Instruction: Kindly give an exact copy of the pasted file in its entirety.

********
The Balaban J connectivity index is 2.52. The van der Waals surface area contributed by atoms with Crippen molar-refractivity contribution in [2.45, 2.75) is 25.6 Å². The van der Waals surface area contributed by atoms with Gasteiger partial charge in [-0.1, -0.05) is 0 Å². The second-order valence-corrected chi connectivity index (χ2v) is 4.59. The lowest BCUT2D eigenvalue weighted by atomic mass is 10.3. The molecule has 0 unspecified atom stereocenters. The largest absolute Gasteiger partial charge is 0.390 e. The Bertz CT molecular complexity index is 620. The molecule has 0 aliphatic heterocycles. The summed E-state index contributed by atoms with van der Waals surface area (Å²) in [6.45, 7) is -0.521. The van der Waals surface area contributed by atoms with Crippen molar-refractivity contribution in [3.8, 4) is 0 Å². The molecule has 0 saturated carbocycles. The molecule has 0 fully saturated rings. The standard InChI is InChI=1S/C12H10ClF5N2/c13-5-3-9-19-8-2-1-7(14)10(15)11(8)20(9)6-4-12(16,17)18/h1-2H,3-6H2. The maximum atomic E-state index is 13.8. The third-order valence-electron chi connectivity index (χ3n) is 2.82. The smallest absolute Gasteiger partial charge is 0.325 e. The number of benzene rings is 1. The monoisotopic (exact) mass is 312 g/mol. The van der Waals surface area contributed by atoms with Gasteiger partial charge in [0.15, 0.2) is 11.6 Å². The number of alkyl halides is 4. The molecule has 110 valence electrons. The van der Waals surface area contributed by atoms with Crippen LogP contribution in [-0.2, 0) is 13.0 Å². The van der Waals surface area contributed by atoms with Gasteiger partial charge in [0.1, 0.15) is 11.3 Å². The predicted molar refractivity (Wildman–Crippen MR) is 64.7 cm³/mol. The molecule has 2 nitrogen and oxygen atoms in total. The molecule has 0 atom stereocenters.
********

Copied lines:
The Balaban J connectivity index is 2.52. The van der Waals surface area contributed by atoms with Crippen molar-refractivity contribution in [2.45, 2.75) is 25.6 Å². The van der Waals surface area contributed by atoms with Gasteiger partial charge in [-0.1, -0.05) is 0 Å². The second-order valence-corrected chi connectivity index (χ2v) is 4.59. The lowest BCUT2D eigenvalue weighted by atomic mass is 10.3. The molecule has 0 unspecified atom stereocenters. The largest absolute Gasteiger partial charge is 0.390 e. The Bertz CT molecular complexity index is 620. The molecule has 0 aliphatic heterocycles. The summed E-state index contributed by atoms with van der Waals surface area (Å²) in [6.45, 7) is -0.521. The van der Waals surface area contributed by atoms with Crippen molar-refractivity contribution in [3.8, 4) is 0 Å². The molecule has 0 saturated carbocycles. The molecule has 0 fully saturated rings. The standard InChI is InChI=1S/C12H10ClF5N2/c13-5-3-9-19-8-2-1-7(14)10(15)11(8)20(9)6-4-12(16,17)18/h1-2H,3-6H2. The maximum atomic E-state index is 13.8. The third-order valence-electron chi connectivity index (χ3n) is 2.82. The smallest absolute Gasteiger partial charge is 0.325 e. The number of benzene rings is 1. The monoisotopic (exact) mass is 312 g/mol. The van der Waals surface area contributed by atoms with Gasteiger partial charge in [0.15, 0.2) is 11.6 Å². The number of alkyl halides is 4. The molecule has 110 valence electrons. The van der Waals surface area contributed by atoms with Crippen LogP contribution in [-0.2, 0) is 13.0 Å². The van der Waals surface area contributed by atoms with Gasteiger partial charge in [0.1, 0.15) is 11.3 Å². The predicted molar refractivity (Wildman–Crippen MR) is 64.7 cm³/mol. The molecule has 2 nitrogen and oxygen atoms in total. The molecule has 0 atom stereocenters.